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Amplitude and Rate of Intrinsic Feedback During Treadmill Training for Parkinson's Disease

This study is ongoing, but not recruiting participants.
Sponsor:
Information provided by (Responsible Party):
Matthew Lasswell, Wilfrid Laurier University
ClinicalTrials.gov Identifier:
NCT01987557
First received: October 9, 2013
Last updated: November 12, 2013
Last verified: November 2013
  Purpose

Treadmill training has been shown to be beneficial for reducing motor symptoms of Parkinson's disease (PD). The mechanisms for the therapeutic effects of treadmill training remain unknown. However, specific types of intrinsic feedback generated from muscle spindles (detect changes in length of muscle) and golgi tendon organs (detect muscle force) seem to be an important factor for achieving the reductions in motor scores. This study will compare a treadmill program that generates a high rate of intrinsic feedback to a treadmill program focused on generating a high magnitude of intrinsic feedback.


Condition Intervention
Parkinson's Disease
Treadmill
Behavioral: rate group
Behavioral: magnitude treadmill group
Behavioral: regular treadmill walking

Study Type: Interventional
Study Design: Allocation: Randomized
Intervention Model: Parallel Assignment
Masking: Double Blind (Subject, Outcomes Assessor)
Primary Purpose: Treatment

Resource links provided by NLM:


Further study details as provided by Wilfrid Laurier University:

Primary Outcome Measures:
  • Motor section of the Unified Parkinson's Disease Rating Scale (UPDRS-III) [ Time Frame: Pre assessments are conducted in the week prior to the treadmill program. Post are conducted during the week immediately following the program. Changes after the 6 week treadmill program are being examined ] [ Designated as safety issue: No ]
    A measure of the motor symptom severity within Parkinsons. UPDRS III is a qualitative assessment performed by a trained clinician. Specifically, a change in UPDRS III from pre to post is the main outcome measure.


Secondary Outcome Measures:
  • Spatiotemporal aspects of gait [ Time Frame: pre test occurs within the week prior to the start of the treadmill training program. Post testing will occur during the week immediately following the 6 week treadmill training program. ] [ Designated as safety issue: No ]

    Participants will walk on a pressure sensitive GAITRite carpet (Sparta, NJ), at both comfortable and fast paced walking speeds. Changes in gait characteristics from pre to post are what is being examined.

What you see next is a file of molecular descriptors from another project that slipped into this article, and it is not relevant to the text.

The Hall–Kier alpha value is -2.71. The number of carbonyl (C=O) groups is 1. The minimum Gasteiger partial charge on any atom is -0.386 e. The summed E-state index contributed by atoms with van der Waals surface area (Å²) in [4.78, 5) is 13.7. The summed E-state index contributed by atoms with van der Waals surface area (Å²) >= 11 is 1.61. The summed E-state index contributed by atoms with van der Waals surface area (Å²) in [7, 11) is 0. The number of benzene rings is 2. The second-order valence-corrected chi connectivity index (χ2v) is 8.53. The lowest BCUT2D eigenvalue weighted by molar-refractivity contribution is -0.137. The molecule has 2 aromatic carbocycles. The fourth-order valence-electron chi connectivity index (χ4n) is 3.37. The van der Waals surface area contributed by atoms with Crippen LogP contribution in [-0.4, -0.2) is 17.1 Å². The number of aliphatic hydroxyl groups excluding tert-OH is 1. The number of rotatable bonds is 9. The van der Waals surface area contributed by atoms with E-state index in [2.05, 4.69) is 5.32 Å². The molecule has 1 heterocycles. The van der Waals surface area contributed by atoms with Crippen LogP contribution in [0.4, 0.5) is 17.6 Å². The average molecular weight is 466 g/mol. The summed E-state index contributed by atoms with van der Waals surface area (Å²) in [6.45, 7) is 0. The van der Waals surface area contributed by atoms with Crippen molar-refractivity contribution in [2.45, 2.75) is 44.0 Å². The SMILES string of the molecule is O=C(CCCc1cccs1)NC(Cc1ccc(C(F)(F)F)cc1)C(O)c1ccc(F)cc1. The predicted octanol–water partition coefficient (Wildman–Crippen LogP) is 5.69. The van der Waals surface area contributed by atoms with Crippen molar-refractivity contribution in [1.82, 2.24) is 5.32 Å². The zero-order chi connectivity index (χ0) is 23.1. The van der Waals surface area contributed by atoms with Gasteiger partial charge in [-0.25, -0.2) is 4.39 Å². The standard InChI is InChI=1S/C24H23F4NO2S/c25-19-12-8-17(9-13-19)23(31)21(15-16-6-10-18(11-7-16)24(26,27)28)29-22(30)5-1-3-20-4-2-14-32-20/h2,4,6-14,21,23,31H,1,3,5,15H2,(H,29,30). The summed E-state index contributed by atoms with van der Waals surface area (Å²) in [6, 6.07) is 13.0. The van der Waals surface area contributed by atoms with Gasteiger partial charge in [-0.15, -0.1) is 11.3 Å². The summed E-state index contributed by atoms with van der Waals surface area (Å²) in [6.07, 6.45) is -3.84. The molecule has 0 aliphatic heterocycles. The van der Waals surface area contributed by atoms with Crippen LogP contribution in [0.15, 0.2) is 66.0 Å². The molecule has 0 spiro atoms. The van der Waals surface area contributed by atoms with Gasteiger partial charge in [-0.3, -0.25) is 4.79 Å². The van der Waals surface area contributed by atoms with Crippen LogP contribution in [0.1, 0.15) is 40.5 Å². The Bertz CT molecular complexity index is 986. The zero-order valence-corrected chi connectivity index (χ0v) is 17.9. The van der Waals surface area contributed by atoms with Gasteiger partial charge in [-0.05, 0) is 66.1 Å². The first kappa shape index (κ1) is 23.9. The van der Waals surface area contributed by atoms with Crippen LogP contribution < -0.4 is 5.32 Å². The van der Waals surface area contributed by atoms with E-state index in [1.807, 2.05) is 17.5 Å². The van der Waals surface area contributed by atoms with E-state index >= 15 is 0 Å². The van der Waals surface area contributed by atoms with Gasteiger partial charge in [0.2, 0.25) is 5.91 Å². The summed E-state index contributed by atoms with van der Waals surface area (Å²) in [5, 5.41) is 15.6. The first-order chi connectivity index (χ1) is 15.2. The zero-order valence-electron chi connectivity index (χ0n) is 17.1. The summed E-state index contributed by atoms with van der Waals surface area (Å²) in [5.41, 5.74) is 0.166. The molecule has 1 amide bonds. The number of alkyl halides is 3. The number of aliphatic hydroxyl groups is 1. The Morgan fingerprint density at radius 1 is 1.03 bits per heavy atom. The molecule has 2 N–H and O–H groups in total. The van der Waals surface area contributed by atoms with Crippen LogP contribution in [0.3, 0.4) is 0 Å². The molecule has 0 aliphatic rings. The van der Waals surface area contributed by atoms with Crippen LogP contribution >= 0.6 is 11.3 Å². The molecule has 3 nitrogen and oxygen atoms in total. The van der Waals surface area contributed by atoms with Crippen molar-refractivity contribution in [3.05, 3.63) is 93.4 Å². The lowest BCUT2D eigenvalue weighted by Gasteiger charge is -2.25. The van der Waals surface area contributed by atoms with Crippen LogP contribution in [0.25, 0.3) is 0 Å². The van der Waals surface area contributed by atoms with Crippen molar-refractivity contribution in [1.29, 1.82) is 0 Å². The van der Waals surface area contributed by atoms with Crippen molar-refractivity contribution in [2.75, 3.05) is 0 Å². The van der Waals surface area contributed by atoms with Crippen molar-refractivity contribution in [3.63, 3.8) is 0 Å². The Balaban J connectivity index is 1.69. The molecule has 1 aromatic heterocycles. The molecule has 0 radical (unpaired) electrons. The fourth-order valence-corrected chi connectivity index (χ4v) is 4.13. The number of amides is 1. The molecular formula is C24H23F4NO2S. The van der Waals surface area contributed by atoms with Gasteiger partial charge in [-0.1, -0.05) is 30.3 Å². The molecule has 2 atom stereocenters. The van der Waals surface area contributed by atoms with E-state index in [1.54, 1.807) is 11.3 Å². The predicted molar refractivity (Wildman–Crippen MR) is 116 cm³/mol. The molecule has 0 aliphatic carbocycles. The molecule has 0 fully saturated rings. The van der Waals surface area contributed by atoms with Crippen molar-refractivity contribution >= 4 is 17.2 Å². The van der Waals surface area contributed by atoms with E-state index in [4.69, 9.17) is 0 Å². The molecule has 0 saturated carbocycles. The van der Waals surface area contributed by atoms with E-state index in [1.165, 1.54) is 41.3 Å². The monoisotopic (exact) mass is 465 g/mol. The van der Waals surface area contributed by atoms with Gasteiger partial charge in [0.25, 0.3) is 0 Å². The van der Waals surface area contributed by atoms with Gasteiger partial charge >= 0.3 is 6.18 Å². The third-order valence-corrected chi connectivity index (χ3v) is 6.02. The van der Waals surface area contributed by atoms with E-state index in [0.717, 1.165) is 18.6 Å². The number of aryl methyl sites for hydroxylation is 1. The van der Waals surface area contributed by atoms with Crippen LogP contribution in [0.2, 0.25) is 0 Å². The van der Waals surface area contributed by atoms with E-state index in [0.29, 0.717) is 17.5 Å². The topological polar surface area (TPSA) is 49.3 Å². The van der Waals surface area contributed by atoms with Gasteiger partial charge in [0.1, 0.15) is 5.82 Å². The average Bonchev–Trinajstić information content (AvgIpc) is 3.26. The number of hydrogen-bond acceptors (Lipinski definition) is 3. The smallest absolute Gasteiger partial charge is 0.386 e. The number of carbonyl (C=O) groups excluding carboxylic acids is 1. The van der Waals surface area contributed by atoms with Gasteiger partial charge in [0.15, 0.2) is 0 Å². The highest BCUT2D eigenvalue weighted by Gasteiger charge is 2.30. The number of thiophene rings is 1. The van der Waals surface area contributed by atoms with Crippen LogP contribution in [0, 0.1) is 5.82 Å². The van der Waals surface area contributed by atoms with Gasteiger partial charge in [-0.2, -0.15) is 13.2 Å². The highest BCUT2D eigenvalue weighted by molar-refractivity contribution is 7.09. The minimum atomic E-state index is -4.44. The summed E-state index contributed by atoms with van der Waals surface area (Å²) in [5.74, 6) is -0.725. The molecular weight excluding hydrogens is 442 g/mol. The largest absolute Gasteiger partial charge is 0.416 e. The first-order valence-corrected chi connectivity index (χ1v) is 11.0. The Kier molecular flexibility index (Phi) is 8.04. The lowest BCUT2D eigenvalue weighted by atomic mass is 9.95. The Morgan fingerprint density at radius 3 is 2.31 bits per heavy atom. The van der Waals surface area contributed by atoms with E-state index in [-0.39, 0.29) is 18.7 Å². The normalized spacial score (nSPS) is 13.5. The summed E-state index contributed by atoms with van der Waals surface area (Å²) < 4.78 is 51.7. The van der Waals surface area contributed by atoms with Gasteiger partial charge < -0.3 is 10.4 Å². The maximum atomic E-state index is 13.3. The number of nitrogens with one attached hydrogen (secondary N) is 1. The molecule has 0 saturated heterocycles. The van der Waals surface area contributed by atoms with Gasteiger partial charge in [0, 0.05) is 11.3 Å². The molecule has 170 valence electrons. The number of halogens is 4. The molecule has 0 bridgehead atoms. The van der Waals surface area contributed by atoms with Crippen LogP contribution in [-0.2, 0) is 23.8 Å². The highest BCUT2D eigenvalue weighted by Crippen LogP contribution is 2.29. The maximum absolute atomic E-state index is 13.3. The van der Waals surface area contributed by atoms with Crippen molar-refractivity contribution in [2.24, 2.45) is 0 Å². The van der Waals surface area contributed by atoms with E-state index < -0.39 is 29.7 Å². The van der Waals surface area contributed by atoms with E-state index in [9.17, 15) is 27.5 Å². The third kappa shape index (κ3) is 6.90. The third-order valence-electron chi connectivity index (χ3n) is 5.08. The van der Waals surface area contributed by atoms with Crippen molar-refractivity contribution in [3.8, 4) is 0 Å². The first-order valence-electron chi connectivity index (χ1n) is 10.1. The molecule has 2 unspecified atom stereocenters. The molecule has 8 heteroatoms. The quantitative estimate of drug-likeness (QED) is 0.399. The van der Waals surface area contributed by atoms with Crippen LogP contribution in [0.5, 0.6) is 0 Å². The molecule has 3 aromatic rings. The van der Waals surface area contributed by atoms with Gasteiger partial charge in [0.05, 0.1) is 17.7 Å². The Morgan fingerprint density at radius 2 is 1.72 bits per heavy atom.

Quantitative measures of gait such as step time, step length, walking velocity, and others will be used in the analysis.

    Spotters are always present to ensure safety during this assessment.


  • Static Posturography (balance/postural control) [ Time Frame: pre test occurs within the week prior to the start of the treadmill training program. Post testing will occur during the week immediately following the 6 week treadmill training program. ] [ Designated as safety issue: No ]
    A Balance SD system from BIODEX (Shirley, NY) will be used to assess postural control. Changes from pre to post are what is being examined.


Estimated Enrollment: 30
Study Start Date: October 2013
Estimated Study Completion Date: March 2014
Estimated Primary Completion Date: March 2014 (Final data collection date for primary outcome measure)
Arms Assigned Interventions
Experimental: Treadmill Intervention 1: Rate Group
Participants in this condition will walk with a cadence (steps per minute) that is approximately 35% faster than comfortable walking pace. In this condition, participants will maintain a step length that is similar to that of their comfortable walking pace.
Behavioral: rate group
walking with a high cadence (steps per minute)
Experimental: Magnitude treadmill group
In this condition participants will walk on a treadmill with weights on their ankles to elicit a greater magnitude of instrinsic feedback from force sensitive golgi tendon organs
Behavioral: magnitude treadmill group
Placebo Comparator: regular treadmill walking
participants will walk at a comfortable self-selected pace on a treadmill
Behavioral: regular treadmill walking

  Eligibility

Ages Eligible for Study:   40 Years to 79 Years
Genders Eligible for Study:   Both
Accepts Healthy Volunteers:   No
Criteria

Inclusion Criteria:

  • diagnosis of Parkinson's disease
  • must be able to walk unassisted for 10 metres

Exclusion Criteria:

  • cardiovascular disease/history of stroke
  • Dementia
  • lower body injury that would be worsened by repetitive walking
  Contacts and Locations
Choosing to participate in a study is an important personal decision. Talk with your doctor and family members or friends about deciding to join a study. To learn more about this study, you or your doctor may contact the study research staff using the Contacts provided below. For general information, see Learn About Clinical Studies.

No Contacts or Locations Provided
  More Information

No publications provided

Responsible Party: Matthew Lasswell, Mr. Matthew Lasswell, Wilfrid Laurier University
ClinicalTrials.gov Identifier: NCT01987557     History of Changes
Other Study ID Numbers: MDRC
Study First Received: October 9, 2013
Last Updated: November 12, 2013
Health Authority: Wilfrid Laurier University Ethics Review Board: Canada

Keywords provided by Wilfrid Laurier University:
treadmill
parkinson's
proprioception
cadence
step length
intrinsic feedback

Additional relevant MeSH terms:
Parkinson Disease
Basal Ganglia Diseases
Brain Diseases
Central Nervous System Diseases
Movement Disorders
Nervous System Diseases
Neurodegenerative Diseases
Parkinsonian Disorders

ClinicalTrials.gov processed this record on November 20, 2014